Communities benefit from energy saving grants

  • Posted: 08 Feb 2017

In November 2015, Thrive Renewables launched its Community Benefit Programme which has now run a full year. The aim of the grant scheme, funded by Thrive and administered by the nationwide charity, Centre for Sustainable Energy (CSE) in Bristol, was to help community buildings in locations close to Thrive sites to identify and install simple but effective energy improvements.

This is achieved by owners carrying out their own self-guided energy audits and using local trades people where possible to reduce running costs, lower CO2 emissions, and increase the use of their premises, making them more accessible, comfortable and better utilised to groups relying on them.

Grants awarded in 2016

A total of eight grants were awarded in 2016 ranging in value from £800 to £4,000 (the grant maximum). A variety of buildings benefited from the grants including community centres, village halls, a cricket pavilion and a Baptist church/youth centre all based around Thrive sites across the country including Bristol, Lancashire, Cumbria, Fife and Suffolk.

The range of improvements installed, as a result of the grants, included loft insulation, double glazed windows, replacement external doors, energy efficient lighting, lighting sensors, pipe and hot water tank insulation, water saving devices like taps and instantaneous water heaters, floor insulation and replacement heating – all essential for helping to improve the comfort and warmth of buildings during cold months - often a time when these buildings are underutilised.

There were other zero cost energy saving measures adopted by some of the groups receiving funding, as well as some just calling for advice, including cleaning windows to let more light and heat in, and labelling switches and controls so users could switch off lights after use/or make best use of their heating. The improvements have benefitted organisations as diverse as toddler groups, ballroom dancing lessons, the Womens’ Institute, friendship clubs, youth sports teams and budding music makers.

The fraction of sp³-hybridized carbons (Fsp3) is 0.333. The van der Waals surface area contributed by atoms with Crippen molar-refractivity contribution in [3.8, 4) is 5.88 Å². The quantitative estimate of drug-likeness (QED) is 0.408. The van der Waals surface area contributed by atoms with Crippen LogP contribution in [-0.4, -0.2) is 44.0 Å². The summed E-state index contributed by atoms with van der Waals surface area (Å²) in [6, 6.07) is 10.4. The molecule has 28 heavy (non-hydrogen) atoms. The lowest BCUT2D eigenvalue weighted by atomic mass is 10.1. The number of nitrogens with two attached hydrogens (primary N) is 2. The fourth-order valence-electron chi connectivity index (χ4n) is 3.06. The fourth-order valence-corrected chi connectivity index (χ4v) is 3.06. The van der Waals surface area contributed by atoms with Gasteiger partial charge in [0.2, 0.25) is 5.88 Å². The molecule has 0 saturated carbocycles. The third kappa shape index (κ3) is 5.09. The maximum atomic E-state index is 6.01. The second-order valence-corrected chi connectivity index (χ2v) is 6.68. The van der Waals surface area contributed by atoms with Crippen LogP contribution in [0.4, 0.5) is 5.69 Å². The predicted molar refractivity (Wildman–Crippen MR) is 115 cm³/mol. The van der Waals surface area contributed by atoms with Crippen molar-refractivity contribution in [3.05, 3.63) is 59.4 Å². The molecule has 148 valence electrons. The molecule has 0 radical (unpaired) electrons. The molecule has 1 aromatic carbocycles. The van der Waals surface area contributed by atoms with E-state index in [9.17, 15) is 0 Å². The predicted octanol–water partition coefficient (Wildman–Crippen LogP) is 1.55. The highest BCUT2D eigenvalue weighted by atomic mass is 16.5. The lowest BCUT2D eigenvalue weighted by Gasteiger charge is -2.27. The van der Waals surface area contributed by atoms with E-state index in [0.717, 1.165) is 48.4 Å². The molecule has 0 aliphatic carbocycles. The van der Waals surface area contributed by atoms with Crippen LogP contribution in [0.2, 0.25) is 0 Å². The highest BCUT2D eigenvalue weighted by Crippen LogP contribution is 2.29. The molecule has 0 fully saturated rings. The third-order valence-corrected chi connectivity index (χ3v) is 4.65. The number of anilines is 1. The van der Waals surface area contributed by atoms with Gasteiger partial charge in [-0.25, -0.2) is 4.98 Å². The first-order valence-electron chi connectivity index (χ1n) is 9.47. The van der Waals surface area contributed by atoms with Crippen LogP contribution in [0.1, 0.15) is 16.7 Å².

Through this programme Thrive also hopes to educate and empower people locally to take the self-guided energy audit of the community building and then feeling confident to use the same approach at home or for friends. The impact in the community is then wider than the measures installed in the hall.

Energy savings made

The total amount awarded in the first year of the programme was £25,872 with a total annual savings calculated at 10.13 tonnes carbon dioxide saved by the scheme and 36,839 kWh.

A representative of the Victoria Institute in Caton, Lancashire (based near our Caton Moor site) spoke about the improvements to their local hall:

“I must tell you that there is a very real improvement in the warmth and comfort in the Institute without turning up the heating or using additional heaters. We are all very pleased with this as you can imagine. Parts of the building are much less draughty and overall feel warmer since the installation of the two doors and window. Customers have commented on the smart doors and have noticed the increased comfort to the area that the new door has made. The visual improvement of the new doors and window has also enhanced the appearance of the building.”

Taking the programme forward

With the voluntary Community Benefit Programme clearly achieving impact in line with Thrive’s mission, the scheme has already been extended into a second year. This will allow more projects to be funded under exactly the same criteria and supplements the wide range of educational and environmental work we do around renewables and sustainable energy across the UK.

Want to learn more?

We can all take steps to saving energy in our homes, community buildings, offices and place of work. Visit the CSE website for more information on how to change the way you think and act on energy.

Centre for Sustainable Energy

Our vision is a world where sustainability is second nature, carbon emissions have been cut to safe levels and fuel poverty has been replaced by energy justice.

Our mission is to share our knowledge and practical experience to empower people to change the way they think and act about energy.

We do this by giving advice, managing innovative energy projects, training and supporting others to act, and undertaking research and policy analysis.

At any one time we have around 60 different and separately-funded projects underway. All of these are helping people and communities to meet real needs for both environmentally sound and affordable energy services.

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